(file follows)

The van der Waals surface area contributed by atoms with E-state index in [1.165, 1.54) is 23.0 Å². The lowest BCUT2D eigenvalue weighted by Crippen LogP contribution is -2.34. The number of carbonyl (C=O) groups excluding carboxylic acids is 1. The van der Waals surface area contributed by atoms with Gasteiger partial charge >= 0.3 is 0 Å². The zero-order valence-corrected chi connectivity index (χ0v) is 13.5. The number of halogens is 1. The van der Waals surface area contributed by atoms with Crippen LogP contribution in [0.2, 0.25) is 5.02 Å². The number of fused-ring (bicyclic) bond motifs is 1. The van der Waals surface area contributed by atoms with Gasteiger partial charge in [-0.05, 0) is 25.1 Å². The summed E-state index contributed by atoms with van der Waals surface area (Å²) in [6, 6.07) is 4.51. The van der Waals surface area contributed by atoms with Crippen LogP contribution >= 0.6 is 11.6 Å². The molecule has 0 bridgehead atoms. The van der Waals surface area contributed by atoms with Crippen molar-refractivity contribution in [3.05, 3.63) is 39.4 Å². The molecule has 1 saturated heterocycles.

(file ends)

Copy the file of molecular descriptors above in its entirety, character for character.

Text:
The van der Waals surface area contributed by atoms with E-state index in [1.165, 1.54) is 23.0 Å². The lowest BCUT2D eigenvalue weighted by Crippen LogP contribution is -2.34. The number of carbonyl (C=O) groups excluding carboxylic acids is 1. The van der Waals surface area contributed by atoms with Gasteiger partial charge >= 0.3 is 0 Å². The zero-order valence-corrected chi connectivity index (χ0v) is 13.5. The number of halogens is 1. The van der Waals surface area contributed by atoms with Crippen LogP contribution in [0.2, 0.25) is 5.02 Å². The number of fused-ring (bicyclic) bond motifs is 1. The van der Waals surface area contributed by atoms with Gasteiger partial charge in [-0.05, 0) is 25.1 Å². The summed E-state index contributed by atoms with van der Waals surface area (Å²) in [6, 6.07) is 4.51. The van der Waals surface area contributed by atoms with Crippen LogP contribution >= 0.6 is 11.6 Å². The molecule has 0 bridgehead atoms. The van der Waals surface area contributed by atoms with Crippen molar-refractivity contribution in [3.05, 3.63) is 39.4 Å². The molecule has 1 saturated heterocycles.